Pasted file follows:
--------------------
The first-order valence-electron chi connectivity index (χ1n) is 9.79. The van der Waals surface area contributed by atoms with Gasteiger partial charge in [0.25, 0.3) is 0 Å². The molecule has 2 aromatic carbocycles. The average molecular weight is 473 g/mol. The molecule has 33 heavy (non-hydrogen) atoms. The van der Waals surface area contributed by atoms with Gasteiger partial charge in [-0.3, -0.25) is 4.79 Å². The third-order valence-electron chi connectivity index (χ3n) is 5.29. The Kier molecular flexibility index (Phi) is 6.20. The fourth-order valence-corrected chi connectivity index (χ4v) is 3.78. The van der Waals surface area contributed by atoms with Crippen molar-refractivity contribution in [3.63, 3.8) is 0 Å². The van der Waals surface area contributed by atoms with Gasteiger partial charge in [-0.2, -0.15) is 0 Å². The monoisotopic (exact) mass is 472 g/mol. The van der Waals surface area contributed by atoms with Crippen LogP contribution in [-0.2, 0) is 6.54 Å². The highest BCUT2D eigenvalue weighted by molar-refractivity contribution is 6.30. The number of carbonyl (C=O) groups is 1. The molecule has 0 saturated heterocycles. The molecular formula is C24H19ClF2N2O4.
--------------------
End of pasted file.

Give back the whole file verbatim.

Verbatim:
The first-order valence-electron chi connectivity index (χ1n) is 9.79. The van der Waals surface area contributed by atoms with Gasteiger partial charge in [0.25, 0.3) is 0 Å². The molecule has 2 aromatic carbocycles. The average molecular weight is 473 g/mol. The molecule has 33 heavy (non-hydrogen) atoms. The van der Waals surface area contributed by atoms with Gasteiger partial charge in [-0.3, -0.25) is 4.79 Å². The third-order valence-electron chi connectivity index (χ3n) is 5.29. The Kier molecular flexibility index (Phi) is 6.20. The fourth-order valence-corrected chi connectivity index (χ4v) is 3.78. The van der Waals surface area contributed by atoms with Crippen molar-refractivity contribution in [3.63, 3.8) is 0 Å². The van der Waals surface area contributed by atoms with Gasteiger partial charge in [-0.2, -0.15) is 0 Å². The monoisotopic (exact) mass is 472 g/mol. The van der Waals surface area contributed by atoms with Crippen LogP contribution in [-0.2, 0) is 6.54 Å². The highest BCUT2D eigenvalue weighted by molar-refractivity contribution is 6.30. The number of carbonyl (C=O) groups is 1. The molecule has 0 saturated heterocycles. The molecular formula is C24H19ClF2N2O4.